Building trust with your employees is an important aspect of leadership and it’s something that typically happens on a personal level, says Patrick Kinsella, CTO and senior vice president of engineering at Onepath. Without that “face-to-face interaction time,” IT leaders will likely find it more difficult to “build and maintain that relationship equity,” he says.
To maintain this type of connection virtually, Kinsella’s team jumps on a quick video call at the start of the day to check in with one another. Each day, they pick a question that everyone answers during the call, a ritual that always “results in a funny story, and it ends with the team laughing often to the point of tears.”
“As cliché as it sounds, 20 or 30 minutes of daily personal time with your direct reports has an unbelievable effect on mood and morale throughout the day,” Kinsella says. “We’re not just working from home — people are going through personal matters, like having family members who are working out in the field. These additional stressors make interpersonal relationships that much more important.”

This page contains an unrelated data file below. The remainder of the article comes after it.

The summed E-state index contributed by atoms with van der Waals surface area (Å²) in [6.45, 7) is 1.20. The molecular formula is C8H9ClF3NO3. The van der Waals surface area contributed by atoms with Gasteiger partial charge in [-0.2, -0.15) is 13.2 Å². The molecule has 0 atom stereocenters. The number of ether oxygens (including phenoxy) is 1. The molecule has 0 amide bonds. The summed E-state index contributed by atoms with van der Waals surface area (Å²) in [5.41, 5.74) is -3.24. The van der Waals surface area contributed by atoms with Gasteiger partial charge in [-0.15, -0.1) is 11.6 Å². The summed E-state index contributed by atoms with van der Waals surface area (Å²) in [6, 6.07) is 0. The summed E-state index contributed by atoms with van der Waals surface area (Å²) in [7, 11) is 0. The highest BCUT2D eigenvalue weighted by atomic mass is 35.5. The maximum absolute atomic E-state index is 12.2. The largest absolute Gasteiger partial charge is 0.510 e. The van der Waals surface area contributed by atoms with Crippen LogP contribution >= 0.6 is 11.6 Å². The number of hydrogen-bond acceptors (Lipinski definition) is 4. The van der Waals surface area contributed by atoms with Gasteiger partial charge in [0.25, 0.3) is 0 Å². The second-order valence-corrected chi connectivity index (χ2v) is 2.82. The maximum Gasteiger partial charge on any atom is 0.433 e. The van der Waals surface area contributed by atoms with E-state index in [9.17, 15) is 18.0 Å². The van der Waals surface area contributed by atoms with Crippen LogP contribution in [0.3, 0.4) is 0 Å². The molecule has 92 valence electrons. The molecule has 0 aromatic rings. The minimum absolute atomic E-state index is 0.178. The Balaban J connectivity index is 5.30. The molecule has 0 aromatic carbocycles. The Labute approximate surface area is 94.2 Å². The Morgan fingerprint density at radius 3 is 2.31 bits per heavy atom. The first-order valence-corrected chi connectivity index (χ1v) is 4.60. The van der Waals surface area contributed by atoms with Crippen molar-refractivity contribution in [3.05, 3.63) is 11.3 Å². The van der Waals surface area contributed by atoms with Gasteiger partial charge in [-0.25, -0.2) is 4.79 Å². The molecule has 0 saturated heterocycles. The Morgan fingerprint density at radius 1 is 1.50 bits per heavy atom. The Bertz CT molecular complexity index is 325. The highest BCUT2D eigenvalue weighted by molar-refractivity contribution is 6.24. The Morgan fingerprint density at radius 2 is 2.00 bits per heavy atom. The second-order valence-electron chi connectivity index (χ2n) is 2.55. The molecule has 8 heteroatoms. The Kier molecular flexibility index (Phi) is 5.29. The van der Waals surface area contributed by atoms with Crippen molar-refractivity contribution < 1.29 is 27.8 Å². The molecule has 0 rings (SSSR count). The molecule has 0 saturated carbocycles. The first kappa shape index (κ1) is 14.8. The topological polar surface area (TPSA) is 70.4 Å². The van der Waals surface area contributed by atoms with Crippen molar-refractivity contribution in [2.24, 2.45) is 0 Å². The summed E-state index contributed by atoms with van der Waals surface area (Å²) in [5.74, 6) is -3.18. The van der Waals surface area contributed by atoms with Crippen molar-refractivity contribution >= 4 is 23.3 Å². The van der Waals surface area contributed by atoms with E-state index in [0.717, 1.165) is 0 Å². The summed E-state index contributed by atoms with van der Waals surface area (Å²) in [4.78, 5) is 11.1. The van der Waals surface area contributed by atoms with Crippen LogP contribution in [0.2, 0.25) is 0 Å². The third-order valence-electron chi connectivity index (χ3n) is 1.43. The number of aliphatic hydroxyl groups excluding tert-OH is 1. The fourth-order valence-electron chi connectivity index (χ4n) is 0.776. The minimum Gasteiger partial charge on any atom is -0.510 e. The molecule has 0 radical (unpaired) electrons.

Coakley regularly checks in with his team to recognize their efforts and acknowledge the hard work they’re getting done during a difficult time. He also reaches out to other departments supported by IT so they know the department is ready to handle any questions or concerns.
Ultimately, it’s about saying to your employees, “We are here to support you and we will help you achieve whatever you need to achieve at home that you used to be able to achieve at work,” says Coakley.
Give people time to work
Regular check-ins and meetings are a reasonable expectation when your department goes remote but avoid overwhelming people with so many virtual meetings that they can’t get their work done.
Sarah Greenberg, licensed psychotherapist and leadership coach at Betterup, suggests practicing “essentialism” when it comes to meetings. That means keeping meetings focused and concise, so people still have pockets of “flow time” to get their work done.
“Even though consistent meetings are important, people still need these time pockets in their day for deep work, particularly now in light of the pandemic,” she says. “People need time for connection, not just with their colleagues, although that's very important, but also with their family, with their friends and checking in with loved ones.”